“It’s very frustrating shopping for anything with ‘special needs’ in front of it,” Grover said. “A plastic chair that should cost $25 to $50 costs $200 to $300 because it’s adaptive. It’s the exact same chair. You have to try to get creative at times.”
One of her sons, Brayden, 10, and her daughter, Alaina, 7, both have a recently discovered gene mutation called SLC13A5. The citrate deficiency has affected each kid differently, but both are in wheelchairs and cannot speak.
“Children are resilient. It’s harder for us I think than them because they always come out with a smile on their face.”
- MAUREEN GROVER, Palm Coast mother of two children with special needs
While the family sat in their living room, Maureen’s oldest son Landon, 11, helped readjust his little brother’s and sister’s positions in their wheelchairs, which were bought by Wheelchairs 4 Kids.
The growth and improvement adjustments for the Grover kids’ wheelchairs have already been made in advance, but Wheelchairs 4 Kids is looking for sponsors to support the costs of the $2,495 improvements made to Alaina’s chair and the $2,697 improvements made to Brayden’s chair.
Grover found out about the nonprofit in 2016, and said she’s thankful for their help ever since.
A few years ago, the Grover siblings became two of the first in the nation diagnosed with this deficiency. So, for the first several years of their lives, Grover didn’t know what was wrong with her children — why Brayden was in a coma at three weeks old, why he would have thousands of seizures a day, why Alaina had to have a craniotomy, why she spent five months in intensive care, why both can’t walk or talk.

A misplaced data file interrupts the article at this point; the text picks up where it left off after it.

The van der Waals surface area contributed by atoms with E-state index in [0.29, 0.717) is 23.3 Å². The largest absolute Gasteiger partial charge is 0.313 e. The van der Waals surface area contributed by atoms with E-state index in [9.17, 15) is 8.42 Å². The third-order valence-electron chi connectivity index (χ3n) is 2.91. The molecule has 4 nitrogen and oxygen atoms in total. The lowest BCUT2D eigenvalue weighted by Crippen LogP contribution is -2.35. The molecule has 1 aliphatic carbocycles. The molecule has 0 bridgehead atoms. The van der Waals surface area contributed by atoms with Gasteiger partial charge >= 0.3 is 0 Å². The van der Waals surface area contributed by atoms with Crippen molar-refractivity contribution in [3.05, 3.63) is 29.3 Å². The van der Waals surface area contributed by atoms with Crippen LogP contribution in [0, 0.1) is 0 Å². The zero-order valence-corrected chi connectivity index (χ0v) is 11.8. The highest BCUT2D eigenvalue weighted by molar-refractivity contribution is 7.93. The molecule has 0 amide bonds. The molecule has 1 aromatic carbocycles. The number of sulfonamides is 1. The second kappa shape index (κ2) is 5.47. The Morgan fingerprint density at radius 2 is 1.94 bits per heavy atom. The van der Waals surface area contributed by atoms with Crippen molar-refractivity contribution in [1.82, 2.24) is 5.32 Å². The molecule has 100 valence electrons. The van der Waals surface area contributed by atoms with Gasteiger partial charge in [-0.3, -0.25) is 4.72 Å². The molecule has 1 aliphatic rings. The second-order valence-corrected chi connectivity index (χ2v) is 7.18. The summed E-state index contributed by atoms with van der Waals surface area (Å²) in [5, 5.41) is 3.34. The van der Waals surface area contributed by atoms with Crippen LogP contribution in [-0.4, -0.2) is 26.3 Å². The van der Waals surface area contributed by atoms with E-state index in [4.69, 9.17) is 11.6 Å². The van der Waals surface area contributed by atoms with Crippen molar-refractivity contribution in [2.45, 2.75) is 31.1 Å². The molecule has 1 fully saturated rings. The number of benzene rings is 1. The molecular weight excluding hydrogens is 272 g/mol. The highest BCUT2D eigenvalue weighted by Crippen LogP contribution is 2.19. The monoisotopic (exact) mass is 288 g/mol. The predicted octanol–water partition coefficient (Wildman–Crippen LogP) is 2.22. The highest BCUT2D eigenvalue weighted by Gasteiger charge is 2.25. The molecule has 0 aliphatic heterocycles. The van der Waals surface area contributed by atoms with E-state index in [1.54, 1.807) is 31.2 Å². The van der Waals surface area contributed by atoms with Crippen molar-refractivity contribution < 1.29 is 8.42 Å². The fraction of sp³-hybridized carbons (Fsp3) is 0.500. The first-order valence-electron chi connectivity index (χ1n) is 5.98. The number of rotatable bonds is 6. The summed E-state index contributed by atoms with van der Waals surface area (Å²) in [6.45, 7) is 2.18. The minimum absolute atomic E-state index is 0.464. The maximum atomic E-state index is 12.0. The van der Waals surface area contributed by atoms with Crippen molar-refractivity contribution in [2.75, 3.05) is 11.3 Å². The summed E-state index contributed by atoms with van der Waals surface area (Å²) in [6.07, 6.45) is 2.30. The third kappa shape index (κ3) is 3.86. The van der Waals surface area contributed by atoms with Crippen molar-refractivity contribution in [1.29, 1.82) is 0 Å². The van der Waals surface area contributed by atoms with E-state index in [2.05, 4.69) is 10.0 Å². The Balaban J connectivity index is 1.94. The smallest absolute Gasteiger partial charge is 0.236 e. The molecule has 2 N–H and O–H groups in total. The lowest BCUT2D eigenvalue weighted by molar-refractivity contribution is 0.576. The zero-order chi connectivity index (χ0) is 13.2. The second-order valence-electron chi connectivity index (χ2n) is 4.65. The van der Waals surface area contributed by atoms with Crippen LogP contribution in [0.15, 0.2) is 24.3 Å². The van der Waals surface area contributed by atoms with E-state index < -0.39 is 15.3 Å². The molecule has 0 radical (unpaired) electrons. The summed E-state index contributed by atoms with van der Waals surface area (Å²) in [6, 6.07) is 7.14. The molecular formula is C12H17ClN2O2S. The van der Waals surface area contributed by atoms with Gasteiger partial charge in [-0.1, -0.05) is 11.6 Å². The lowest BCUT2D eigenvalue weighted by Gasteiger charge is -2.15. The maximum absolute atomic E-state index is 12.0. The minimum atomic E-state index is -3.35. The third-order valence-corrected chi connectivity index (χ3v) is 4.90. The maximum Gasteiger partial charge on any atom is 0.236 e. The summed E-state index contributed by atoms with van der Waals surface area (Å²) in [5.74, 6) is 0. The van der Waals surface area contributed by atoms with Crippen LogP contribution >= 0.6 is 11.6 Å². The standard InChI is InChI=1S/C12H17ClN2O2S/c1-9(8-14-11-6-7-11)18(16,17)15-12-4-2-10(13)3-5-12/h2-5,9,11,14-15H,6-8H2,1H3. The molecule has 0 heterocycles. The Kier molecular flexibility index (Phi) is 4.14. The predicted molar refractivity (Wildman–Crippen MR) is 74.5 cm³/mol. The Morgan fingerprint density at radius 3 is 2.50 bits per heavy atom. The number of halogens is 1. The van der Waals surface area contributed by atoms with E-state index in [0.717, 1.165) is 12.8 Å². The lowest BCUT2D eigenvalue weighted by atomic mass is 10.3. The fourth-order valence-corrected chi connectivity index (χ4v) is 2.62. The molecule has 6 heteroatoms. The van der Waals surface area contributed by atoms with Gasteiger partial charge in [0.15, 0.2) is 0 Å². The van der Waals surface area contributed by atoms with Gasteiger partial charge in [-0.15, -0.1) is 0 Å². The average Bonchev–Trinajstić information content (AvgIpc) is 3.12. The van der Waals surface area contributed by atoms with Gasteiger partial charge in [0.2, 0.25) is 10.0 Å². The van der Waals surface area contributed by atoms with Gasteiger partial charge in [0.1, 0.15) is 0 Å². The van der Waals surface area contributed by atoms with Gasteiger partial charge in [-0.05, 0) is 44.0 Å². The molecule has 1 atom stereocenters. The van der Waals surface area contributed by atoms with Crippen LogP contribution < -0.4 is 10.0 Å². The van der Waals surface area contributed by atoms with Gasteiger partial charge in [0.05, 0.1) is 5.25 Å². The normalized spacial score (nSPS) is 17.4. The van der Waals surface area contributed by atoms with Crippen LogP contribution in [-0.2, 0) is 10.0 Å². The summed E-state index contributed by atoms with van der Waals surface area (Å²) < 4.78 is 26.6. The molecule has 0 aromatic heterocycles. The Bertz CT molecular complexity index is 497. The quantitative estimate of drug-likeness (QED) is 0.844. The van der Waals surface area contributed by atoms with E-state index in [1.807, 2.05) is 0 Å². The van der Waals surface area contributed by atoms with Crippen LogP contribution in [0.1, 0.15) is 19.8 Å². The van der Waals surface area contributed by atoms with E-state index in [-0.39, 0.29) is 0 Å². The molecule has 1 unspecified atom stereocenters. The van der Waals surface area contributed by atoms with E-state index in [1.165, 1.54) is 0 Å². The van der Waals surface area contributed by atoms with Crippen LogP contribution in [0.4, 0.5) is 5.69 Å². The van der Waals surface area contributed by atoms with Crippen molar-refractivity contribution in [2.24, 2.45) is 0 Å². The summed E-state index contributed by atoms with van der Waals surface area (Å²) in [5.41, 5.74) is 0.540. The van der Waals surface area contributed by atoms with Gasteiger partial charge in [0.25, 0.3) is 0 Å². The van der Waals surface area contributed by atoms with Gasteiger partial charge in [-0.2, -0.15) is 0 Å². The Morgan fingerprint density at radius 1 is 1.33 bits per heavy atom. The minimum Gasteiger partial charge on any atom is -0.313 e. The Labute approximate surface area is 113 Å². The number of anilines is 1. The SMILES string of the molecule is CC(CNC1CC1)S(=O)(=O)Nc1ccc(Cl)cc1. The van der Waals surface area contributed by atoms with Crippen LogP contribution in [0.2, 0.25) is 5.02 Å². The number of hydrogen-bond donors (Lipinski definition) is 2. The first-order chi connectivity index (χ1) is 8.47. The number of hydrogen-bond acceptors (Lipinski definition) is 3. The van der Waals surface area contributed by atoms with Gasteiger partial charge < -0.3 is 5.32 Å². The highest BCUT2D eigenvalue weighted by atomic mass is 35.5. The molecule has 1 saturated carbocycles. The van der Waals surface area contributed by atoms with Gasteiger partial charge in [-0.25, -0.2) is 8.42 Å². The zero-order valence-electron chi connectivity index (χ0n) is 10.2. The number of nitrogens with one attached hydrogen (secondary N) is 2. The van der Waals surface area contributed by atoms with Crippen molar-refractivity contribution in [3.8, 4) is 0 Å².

“Doctors would say to me, ‘There’s no reason. Sometimes there’s just no reason for seizures,’” Grover said. “And I would say, ‘There is absolutely a reason for everything. You just don’t know it at this point. But we’re going to keep looking until we get our answers.’”
Finally, she got her answer.
“The part that’s bittersweet with this is now that we have a face and a name for what’s causing this, there isn’t a treatment,” she said. “We’re just treating the symptoms.”
While her kids have endured a lot, she said they’ve pushed through.
“Children are resilient,” she said. “It’s harder for us I think than them because they always come out with a smile on their face.”
Grover said even though Alaina is 7 years old, she is more of an infant who’s unable to even support her own head. But she always has a smile to share.
“(Alaina’s) very socially aware of who’s around her and is very happy and very loving,” Grover said.
Brayden doesn’t walk, but he can stand up in his chair sometimes, she said. She hopes he’ll walk one day.
“He stands, and I think he will walk because he’s just determined,” she said. “He loves watching his big brother cruise around the house.”
In addition to taking care of her children, Grover gives back as a parent adviser with The TESS Research Foundation, which allows her to help other families struggling with similar situations because of this new genetic mutation.
“It’s funny how you try to help your child and it ends up sort of helping other people too in the meantime,” Grover said.